With process, totally. I never share it. It’s just embarrassing for some reason. I don’t know why, it’s just really personal. I would never share process with a client. Some design studios show sketches and the direction and I’m just not even comfortable with that because I just don’t know how it’s going to turn out. I want to get it done really well, and then show it.


So can you tell us about how the ceramics came into the picture?

A couple of years ago, we had a friend Helen [Objartel] working at Nude doing admin stuff. We had always wanted to open up a café but we were like, ‘Should we? Should we? I don’t know’. Then we thought, ‘Fuck it, let’s just do it’.

Helen used to be a barista, so we teamed up with her and opened Kafka so she could have a proper wage. Pretty much for her! For us, as well—we always wanted to do it. But that was kind of a risk, more so than starting the studio.

So it was because of that that I started the ceramics because I wanted some cool cups. That’s it. I had a look around and it was quite expensive to buy a bunch so I just went to this really shit craft shop at the Galleria [Ed note: a big-ass suburban mall in Perth] and got some clay and just started making them.


Then I got addicted. And with ceramics I don’t feel any of that creative block or emotional rollercoaster I get with drawing and painting. You just do it and if it’s shit you just squash it down.

The response has been really nice. I’m keeping it as a hobby at the moment but I’m selling pieces here and there. I’m definitely not trying to grow it into a business or anything.

When I’m not really getting anywhere I stop and do something else—just do admin or anything else.

How did having kids impact on your career?

When we just had the one, we were really flexible and decided it was going to be 50/50. So that really helped. Having a good partner makes a really big difference in that. We’re both pretty big feminists so we didn’t have any of those traditional ideas about roles.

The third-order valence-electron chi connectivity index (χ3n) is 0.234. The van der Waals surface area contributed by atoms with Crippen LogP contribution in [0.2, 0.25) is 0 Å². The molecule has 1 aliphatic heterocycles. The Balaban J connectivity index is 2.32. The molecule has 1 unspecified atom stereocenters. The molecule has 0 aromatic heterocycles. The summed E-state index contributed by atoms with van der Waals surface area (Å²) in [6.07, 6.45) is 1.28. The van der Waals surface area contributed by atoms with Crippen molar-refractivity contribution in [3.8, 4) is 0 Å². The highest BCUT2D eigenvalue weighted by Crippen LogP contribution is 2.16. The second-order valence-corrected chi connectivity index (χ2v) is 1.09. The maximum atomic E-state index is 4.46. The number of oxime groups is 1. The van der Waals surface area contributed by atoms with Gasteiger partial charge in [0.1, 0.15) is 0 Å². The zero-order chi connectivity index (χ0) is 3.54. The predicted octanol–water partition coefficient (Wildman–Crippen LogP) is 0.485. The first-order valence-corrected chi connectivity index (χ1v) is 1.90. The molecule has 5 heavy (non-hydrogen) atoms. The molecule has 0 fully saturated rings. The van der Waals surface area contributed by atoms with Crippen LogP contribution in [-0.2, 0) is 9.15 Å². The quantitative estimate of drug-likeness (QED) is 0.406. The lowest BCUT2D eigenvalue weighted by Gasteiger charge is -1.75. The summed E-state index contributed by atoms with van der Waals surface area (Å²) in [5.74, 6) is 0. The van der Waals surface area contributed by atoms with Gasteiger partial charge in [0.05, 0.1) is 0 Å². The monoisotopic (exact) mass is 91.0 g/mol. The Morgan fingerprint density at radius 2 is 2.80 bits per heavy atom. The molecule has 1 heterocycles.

We would do shifts—because John’s a morning person he would go to work early, and then at 12 or something I would go in and do the rest of the day, even when the baby was a baby. So it worked, but looking back it was pretty full on.

I was super stubborn and didn’t want to let go of anything, and would get pissed off if a decision was made without me. I went back to work straight away, pretty much. I still really wanted to be involved. It was hard—the lack of sleep. But I don’t regret it.


Did you consider how kids would impact your career before you had them?

No, I don’t really think that far ahead! I’m pretty optimistic. I’m not a thinker thinker, which is really good for that—‘Yeah, why not? Let’s start a business! Let’s have a baby!’

It’s fully hard but you can’t even explain the loveliness of it, as well. You can talk about the shit but you don’t really talk as much about how you wouldn’t change it for the world; you can’t really express it because it’s a real ‘feeling’ thing. But yeah—you get a bit snappy at each other because of the lack of sleep. Looking back, I think the advice I’d give about having kids is to be super nice to yourself and don’t put so much pressure on yourself. Take it easy.

With the second one, things changed a bit. We’re not as 50/50 anymore. We had a talk about it and came to a decision; I gave John the freedom to focus on growing [his ping-pong table business] Popp and I dropped a few days. We definitely negotiated it and I had to think about what I was comfortable with and if I wanted to do it. Would I enjoy it? Would it be good for him? You have to both be OK with it and really agree to it.

It’s worked out. I work three days and he does five. Which is really good because I get to spend time with the kids and work on ceramics and stuff. I recommend three days for everyone!


What are your hopes for your career in the future?

I don’t know. I’m pretty content right now. I don’t know if I want to get into the design world more. I’ve been thinking we could do a year in New York and work in a design studio there, or maybe we could go to Portugal or Spain and try to work at a lighting place or something and try to branch out a little—I’m really into furniture design.

And then I’m thinking, ‘It’s such a short life—I don’t know where my passion really is’. I definitely don’t want to climb up and be at the top of the whole design thing because I don’t really care for it.

So maybe you’ll just take it as it comes?

If I take it as it comes, nothing will happen! I have to push it a little bit, but I don’t know where. I think collaborating sounds really nice though. Maybe do more ceramic stuff. I’m not sure!


Virtual pep talk


Have good networks. Collaborate with people, especially in different industries. Don’t take shit. You need support around you—you can’t do everything on your own. Aim high straight away. Be confident in approaching people. Do it because you love it; be creative for the love of it. Push it. Be super resilient. Stay authentic. Collaborate, collaborate.